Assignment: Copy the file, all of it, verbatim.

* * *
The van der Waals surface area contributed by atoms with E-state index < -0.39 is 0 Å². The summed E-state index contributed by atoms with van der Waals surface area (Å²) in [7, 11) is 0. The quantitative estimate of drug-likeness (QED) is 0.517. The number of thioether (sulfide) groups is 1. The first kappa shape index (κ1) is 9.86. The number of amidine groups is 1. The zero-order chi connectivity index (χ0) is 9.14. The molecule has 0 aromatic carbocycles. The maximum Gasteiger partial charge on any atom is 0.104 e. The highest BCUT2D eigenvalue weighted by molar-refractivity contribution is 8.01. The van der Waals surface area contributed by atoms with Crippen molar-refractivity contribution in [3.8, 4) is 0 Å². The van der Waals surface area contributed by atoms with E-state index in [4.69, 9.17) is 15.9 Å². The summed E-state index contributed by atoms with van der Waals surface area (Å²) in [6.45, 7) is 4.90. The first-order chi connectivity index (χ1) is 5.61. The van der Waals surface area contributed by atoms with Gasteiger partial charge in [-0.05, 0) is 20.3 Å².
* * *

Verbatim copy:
The van der Waals surface area contributed by atoms with E-state index < -0.39 is 0 Å². The summed E-state index contributed by atoms with van der Waals surface area (Å²) in [7, 11) is 0. The quantitative estimate of drug-likeness (QED) is 0.517. The number of thioether (sulfide) groups is 1. The first kappa shape index (κ1) is 9.86. The number of amidine groups is 1. The zero-order chi connectivity index (χ0) is 9.14. The molecule has 0 aromatic carbocycles. The maximum Gasteiger partial charge on any atom is 0.104 e. The highest BCUT2D eigenvalue weighted by molar-refractivity contribution is 8.01. The van der Waals surface area contributed by atoms with Crippen molar-refractivity contribution in [3.8, 4) is 0 Å². The van der Waals surface area contributed by atoms with E-state index in [4.69, 9.17) is 15.9 Å². The summed E-state index contributed by atoms with van der Waals surface area (Å²) in [6.45, 7) is 4.90. The first-order chi connectivity index (χ1) is 5.61. The van der Waals surface area contributed by atoms with Gasteiger partial charge in [-0.05, 0) is 20.3 Å².